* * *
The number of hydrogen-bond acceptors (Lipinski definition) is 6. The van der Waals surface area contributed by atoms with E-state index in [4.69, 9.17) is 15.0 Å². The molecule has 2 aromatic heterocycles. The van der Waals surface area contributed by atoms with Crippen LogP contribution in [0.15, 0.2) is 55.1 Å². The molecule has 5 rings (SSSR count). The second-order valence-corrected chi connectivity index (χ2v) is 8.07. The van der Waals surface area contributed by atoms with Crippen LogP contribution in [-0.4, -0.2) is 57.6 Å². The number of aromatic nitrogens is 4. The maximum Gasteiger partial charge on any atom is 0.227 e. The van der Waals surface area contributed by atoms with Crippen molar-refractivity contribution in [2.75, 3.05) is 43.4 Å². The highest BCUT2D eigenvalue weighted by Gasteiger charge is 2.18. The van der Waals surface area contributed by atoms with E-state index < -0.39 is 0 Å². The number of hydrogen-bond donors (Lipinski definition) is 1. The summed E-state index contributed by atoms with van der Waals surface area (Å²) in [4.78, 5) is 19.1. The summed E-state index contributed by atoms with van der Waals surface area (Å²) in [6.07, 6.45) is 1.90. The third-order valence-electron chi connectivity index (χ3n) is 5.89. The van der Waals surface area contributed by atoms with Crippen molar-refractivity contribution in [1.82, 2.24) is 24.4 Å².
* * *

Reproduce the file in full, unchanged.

The number of hydrogen-bond acceptors (Lipinski definition) is 6. The van der Waals surface area contributed by atoms with E-state index in [4.69, 9.17) is 15.0 Å². The molecule has 2 aromatic heterocycles. The van der Waals surface area contributed by atoms with Crippen LogP contribution in [0.15, 0.2) is 55.1 Å². The molecule has 5 rings (SSSR count). The second-order valence-corrected chi connectivity index (χ2v) is 8.07. The van der Waals surface area contributed by atoms with Crippen LogP contribution in [-0.4, -0.2) is 57.6 Å². The number of aromatic nitrogens is 4. The maximum Gasteiger partial charge on any atom is 0.227 e. The van der Waals surface area contributed by atoms with Crippen molar-refractivity contribution in [2.75, 3.05) is 43.4 Å². The highest BCUT2D eigenvalue weighted by Gasteiger charge is 2.18. The van der Waals surface area contributed by atoms with E-state index < -0.39 is 0 Å². The number of hydrogen-bond donors (Lipinski definition) is 1. The summed E-state index contributed by atoms with van der Waals surface area (Å²) in [4.78, 5) is 19.1. The summed E-state index contributed by atoms with van der Waals surface area (Å²) in [6.07, 6.45) is 1.90. The third-order valence-electron chi connectivity index (χ3n) is 5.89. The van der Waals surface area contributed by atoms with Crippen molar-refractivity contribution in [1.82, 2.24) is 24.4 Å².